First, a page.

Because the night was windy, biologist Craig Mello had set his alarm for 5:00 a.m. He woke, put on a wetsuit, and crossed his Rhode Island backyard to the sandy shore of Narragansett Bay. The September morning was still dark when he sped away from the beach, his feet on a surfboard, his body tethered to a crescent-shaped kite above him. He zipped across the water at 20 miles per hour, propelled by the wind.
By 8:45 a.m., Mello was back on terra firma, meeting with scientists up the road at Brown University.
“Kiteboarding with the moon trail on the water is just beautiful,” says Mello, an HHMI investigator at the University of Massachusetts Medical School, an hour’s drive to the north of his home. From early spring until late fall, Mello kiteboards whenever the wind is right, often at dawn or moonrise. “With the sun you get a golden path. With the moon you get a silver path.”
It’s a high-intensity pursuit that reconnects Mello to the bay he explored by sailboat as a teenager during summer visits to his grandparents. The first time he steered a Sunfish, he recalls, “I got totally hooked.” In sailing, Mello found a doorway to “just being—being out there and experiencing nature, being in the moment and not trying to accomplish anything.” He felt the same when he later learned to windsurf.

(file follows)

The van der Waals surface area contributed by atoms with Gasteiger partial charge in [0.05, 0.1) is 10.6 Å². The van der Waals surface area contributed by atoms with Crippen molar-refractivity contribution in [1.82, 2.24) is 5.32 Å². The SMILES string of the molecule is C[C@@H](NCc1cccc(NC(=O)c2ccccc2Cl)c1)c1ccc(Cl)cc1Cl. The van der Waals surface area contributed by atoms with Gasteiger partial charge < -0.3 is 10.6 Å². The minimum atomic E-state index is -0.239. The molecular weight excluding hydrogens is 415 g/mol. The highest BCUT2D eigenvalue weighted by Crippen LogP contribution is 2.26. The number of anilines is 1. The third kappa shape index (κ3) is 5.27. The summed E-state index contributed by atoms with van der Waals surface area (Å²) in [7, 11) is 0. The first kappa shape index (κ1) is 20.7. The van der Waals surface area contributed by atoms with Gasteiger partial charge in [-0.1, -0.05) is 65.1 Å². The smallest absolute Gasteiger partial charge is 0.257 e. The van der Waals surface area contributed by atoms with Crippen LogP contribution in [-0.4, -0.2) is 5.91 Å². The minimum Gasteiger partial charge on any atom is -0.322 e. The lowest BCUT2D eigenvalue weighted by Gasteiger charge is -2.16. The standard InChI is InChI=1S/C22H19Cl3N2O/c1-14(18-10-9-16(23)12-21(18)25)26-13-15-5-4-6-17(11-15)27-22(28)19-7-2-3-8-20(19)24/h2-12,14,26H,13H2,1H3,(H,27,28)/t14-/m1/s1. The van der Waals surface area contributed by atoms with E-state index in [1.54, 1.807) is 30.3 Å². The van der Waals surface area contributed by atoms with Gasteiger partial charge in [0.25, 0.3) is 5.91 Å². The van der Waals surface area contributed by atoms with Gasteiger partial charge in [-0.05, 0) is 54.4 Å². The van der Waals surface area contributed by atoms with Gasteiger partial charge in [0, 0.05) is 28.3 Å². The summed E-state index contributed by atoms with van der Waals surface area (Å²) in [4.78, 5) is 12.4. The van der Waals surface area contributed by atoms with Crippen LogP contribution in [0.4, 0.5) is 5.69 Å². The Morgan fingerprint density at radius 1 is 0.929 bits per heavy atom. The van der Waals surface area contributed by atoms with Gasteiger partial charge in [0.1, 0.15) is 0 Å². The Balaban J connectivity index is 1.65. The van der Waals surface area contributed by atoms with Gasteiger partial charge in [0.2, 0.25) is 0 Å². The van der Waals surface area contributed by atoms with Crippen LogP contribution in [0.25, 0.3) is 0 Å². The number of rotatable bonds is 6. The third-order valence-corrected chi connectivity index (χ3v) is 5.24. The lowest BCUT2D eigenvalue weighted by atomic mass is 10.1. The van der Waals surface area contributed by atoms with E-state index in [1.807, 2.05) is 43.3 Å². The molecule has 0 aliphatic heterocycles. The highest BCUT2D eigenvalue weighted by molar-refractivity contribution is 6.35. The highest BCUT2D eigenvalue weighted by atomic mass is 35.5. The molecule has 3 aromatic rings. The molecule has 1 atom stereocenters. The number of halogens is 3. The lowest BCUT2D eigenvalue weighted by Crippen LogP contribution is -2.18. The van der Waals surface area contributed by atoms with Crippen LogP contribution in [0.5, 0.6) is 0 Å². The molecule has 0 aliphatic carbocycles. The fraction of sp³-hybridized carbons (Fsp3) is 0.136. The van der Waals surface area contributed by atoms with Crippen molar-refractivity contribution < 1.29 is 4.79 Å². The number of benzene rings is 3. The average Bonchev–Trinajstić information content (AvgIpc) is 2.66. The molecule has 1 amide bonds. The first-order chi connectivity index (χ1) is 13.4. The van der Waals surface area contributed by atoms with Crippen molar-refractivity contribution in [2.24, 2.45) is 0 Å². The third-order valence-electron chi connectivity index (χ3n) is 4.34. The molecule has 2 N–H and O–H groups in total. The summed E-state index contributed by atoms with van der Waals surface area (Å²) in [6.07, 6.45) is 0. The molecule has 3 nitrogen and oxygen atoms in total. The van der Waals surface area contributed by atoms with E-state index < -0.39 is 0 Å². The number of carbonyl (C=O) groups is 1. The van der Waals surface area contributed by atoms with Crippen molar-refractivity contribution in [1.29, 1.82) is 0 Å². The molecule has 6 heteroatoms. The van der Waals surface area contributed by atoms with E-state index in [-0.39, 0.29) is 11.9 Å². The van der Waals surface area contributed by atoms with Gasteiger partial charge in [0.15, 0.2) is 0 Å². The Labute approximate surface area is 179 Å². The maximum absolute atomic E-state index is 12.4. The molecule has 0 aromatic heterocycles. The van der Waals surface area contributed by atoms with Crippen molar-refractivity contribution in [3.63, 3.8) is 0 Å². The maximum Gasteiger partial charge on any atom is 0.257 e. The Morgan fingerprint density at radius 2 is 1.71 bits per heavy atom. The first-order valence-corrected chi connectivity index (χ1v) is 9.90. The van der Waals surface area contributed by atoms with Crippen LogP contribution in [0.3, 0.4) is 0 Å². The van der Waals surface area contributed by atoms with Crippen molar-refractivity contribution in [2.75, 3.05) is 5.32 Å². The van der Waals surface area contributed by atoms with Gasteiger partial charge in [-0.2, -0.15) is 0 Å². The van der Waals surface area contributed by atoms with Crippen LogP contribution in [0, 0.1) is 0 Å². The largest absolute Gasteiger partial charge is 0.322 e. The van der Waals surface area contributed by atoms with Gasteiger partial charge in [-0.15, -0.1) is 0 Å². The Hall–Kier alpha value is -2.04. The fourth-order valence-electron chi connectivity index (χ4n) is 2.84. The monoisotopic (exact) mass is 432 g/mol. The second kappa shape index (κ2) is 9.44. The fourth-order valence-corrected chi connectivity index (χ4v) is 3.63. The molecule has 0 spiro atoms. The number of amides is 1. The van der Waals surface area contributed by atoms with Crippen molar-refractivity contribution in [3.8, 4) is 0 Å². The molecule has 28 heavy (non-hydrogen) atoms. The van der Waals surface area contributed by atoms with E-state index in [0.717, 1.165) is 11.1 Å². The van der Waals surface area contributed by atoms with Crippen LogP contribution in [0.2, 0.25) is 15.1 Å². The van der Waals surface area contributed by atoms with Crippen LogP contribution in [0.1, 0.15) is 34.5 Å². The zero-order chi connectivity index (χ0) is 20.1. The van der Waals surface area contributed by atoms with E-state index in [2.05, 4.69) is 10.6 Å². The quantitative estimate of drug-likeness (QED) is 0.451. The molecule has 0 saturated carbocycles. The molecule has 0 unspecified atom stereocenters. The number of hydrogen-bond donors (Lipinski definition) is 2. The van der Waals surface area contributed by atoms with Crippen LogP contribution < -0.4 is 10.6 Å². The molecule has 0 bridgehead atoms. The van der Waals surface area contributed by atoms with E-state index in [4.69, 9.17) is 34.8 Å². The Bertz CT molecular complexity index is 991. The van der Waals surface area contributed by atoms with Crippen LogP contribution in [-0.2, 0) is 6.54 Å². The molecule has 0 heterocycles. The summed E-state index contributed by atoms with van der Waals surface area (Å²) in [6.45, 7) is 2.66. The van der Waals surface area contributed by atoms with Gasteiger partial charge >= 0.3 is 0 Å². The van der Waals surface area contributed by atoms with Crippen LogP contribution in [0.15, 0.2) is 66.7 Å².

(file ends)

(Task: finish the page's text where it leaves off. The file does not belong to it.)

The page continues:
Kiteboarding, he’s found, amplifies his communion with sea and sky. “When you are sailing, you’re controlling the boat. When you’re windsurfing, you’re holding up the mast like a sidestay—you’re part of the boat. And when you are kiteboarding, your body is the connection between the kite, which is floating in the sky, and the board floating in the water. You are like the fulcrum,” says Mello. “You are the connecting point.” It took him a whole summer to get upright on the board, but according to the six-foot-three, 52-year-old Mello, “It’s pretty effortless once you know what you’re doing.”
Just as some people obsessively check their phones for email, Mello checks his to track the wind speed and direction at Conimicut Lighthouse, across Narragansett Bay from his living room window. He needs to know if the wind is right for the mile-long tack toward the green islands on the horizon.
Oddly, Mello might not have tried kiteboarding if he hadn’t won the Nobel Prize—the 2006 prize for physiology or medicine that he shared with Andrew Fire for their discovery of a type of gene silencing called RNA interference. When an old windsurfing buddy wrote with congratulations, he mentioned that he hoped Mello had tried kiteboarding. He had not. The friend met Mello on the beach to show him the ropes.
His zeal for the sport parallels his motivation to do research. “I am basically the same way about the lab as I am about kiteboarding,” says Mello. “I love it.”
Managing the demands of kiteboarding is similar to repeating a mantra, says Mello’s wife, yoga instructor Edit Mello. “His mind is able to be so busy that it’s actually restful for him.”
Even when he’s far from the water, Mello says, “It’s like the kite is always flying there in your mind. It’s a refuge you can go to without going anywhere.”
To learn about Craig Mello's recent research, read the Upfront article "Cellular Search Engine."